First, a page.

Essential Art House: Ashes and Diamonds

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  • The commanding, charismatic Zbigniew Cybulski (dubbed the Polish James Dean) explodes on screen as Maciek, a Polish soldier who on the last day of World War II is ordered to assassinate a Soviet leader who has arrived in town to establish a new government. Directed with stunning dexterity and inventiveness by the visionary Andrzej Wajda, Ashes and Diamonds was the ultimate film expression of Polan

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The commanding, charismatic Zbigniew Cybulski (dubbed the Polish James Dean) explodes on screen as Maciek, a Polish soldier who on the last day of World War II is ordered to assassinate a Soviet leader who has arrived in town to establish a new government. Directed with stunning dexterity and inventiveness by the visionary Andrzej Wajda, Ashes and Diamonds was the ultimate film expression of Poland’s postwar identity crisis and a vital work of a nation’s emerging cinema… More >>

Essential Art House: Ashes and Diamonds

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5 Comments
  1. Definitvely the craft of Wajda shows us over and over he is a real master.

    In this case Wajda a demolishing picture in which the burocracy , it is merciless beaten through the eyes of an apparent , minor shy and anodyne employer who literally will defy the system with all the consequences .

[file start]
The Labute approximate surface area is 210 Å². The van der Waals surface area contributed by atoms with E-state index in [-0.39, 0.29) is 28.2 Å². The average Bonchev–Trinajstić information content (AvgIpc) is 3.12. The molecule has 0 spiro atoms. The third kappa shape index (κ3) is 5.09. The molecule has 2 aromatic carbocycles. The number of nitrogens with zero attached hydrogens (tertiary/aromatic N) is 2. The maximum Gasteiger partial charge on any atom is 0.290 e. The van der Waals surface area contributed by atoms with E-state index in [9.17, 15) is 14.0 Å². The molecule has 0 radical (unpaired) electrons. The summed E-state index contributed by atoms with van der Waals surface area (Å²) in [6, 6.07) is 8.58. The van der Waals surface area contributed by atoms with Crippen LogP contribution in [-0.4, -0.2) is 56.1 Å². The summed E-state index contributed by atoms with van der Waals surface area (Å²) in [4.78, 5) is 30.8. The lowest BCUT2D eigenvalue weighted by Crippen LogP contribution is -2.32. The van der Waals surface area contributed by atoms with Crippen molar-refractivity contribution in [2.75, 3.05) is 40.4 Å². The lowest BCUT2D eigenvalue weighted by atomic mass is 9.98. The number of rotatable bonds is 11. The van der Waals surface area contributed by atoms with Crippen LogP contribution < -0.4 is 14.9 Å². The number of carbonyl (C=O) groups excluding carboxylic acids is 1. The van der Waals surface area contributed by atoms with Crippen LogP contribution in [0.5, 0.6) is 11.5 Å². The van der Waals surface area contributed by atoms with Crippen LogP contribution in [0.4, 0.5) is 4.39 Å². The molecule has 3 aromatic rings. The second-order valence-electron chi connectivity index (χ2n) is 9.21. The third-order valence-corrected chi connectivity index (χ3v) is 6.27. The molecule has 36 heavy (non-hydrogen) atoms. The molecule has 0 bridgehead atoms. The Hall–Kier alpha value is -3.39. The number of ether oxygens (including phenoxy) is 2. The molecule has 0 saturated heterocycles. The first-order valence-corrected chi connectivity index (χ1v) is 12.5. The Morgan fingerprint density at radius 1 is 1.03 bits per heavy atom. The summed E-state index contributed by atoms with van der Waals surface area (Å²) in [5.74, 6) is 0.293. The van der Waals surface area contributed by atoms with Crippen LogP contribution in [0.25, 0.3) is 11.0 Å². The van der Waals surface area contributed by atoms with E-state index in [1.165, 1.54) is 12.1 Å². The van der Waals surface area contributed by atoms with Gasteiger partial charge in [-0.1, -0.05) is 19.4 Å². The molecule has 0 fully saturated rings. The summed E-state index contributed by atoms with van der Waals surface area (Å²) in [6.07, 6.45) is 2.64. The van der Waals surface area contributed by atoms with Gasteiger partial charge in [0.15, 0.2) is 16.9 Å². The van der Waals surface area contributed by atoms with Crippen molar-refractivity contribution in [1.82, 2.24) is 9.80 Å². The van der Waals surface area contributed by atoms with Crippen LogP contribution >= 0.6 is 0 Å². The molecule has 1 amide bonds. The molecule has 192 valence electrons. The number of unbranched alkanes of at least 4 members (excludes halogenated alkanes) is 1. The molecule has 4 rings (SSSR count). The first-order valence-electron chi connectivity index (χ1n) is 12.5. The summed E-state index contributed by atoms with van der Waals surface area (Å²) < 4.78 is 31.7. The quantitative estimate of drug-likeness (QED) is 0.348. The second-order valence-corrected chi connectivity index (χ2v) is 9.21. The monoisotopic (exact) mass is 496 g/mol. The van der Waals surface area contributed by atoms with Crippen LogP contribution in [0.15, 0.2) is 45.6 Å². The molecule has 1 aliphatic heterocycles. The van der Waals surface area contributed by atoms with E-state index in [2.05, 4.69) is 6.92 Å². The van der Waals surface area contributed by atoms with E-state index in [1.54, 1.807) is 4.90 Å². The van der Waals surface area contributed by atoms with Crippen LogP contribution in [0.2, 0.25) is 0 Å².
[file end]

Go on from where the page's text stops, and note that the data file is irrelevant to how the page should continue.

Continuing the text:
This is real gem and historical portrait of Poland in the sixties .
    Rating: 5 / 5

  2. I have never written a review before. I enjoy all kinds of film, especially the classics and have seen thousands. Of those, this film would be ranked in the top 10. Few films can I look back on and say “perfect”. This was one of them. I greatly enjoyed it, and would highly recommend it.
    Rating: 5 / 5

  3. “Ashes and Diamonds” (1958) is the third part of Andrzej Wajda’s “war trilogy” that also includes “A Generation” and “Kanal.” This film takes place in rural Poland at the end of World War II. With the Germans gone, but Russians throughout the country, the Polish resistance has a new target: Communists.

    Zbigniew Cybulski (also know for his leading role in “The Saragossa Manuscript”) plays the part of Maciek, a patriot who’s mission is to assassinate a mid-level Communist Party member. By chance, he meets a woman named Krystyna at the bar, which leads to a delay of his assignment.

    “Ashes and Diamonds” is in black-and-white, 105 minutes long, and spoken in Polish with optional English subtitles. Extra features include behind-the-scenes images, original posters, and Anrezej Wajda’s biography and filmography.
    Rating: 4 / 5

  4. Zbigniew Cybulski brings to life the Polish resistance in post-WW2 Poland. Now under the rule of Soviet Russia, Poland becomes the object of Communist militarization and control. A young Polish freedom fighter, along with his compatriots, plot to cause upheavel in the new communist regime in the area. Excellent actors, plot and setting bring this film to life on the screen as one of the greatest “resistance” type films of all time. Filmed in Polish, a real treat to hear as well as see.
    Rating: 4 / 5

  5. The Bottom Line:

    Ashes and Diamonds sometimes moves too slowly for its own good and doesn’t have the same fascinating mileau that made Wadja’s “Kanal” so involving, but it’s a gorgeous film and if you like history like I do you’ll probably find the setting of 1945 Poland interesting enough to make the film worth a look: for patient viewers, there’s a lot to appreciate here.

    3/4
    Rating: 4 / 5

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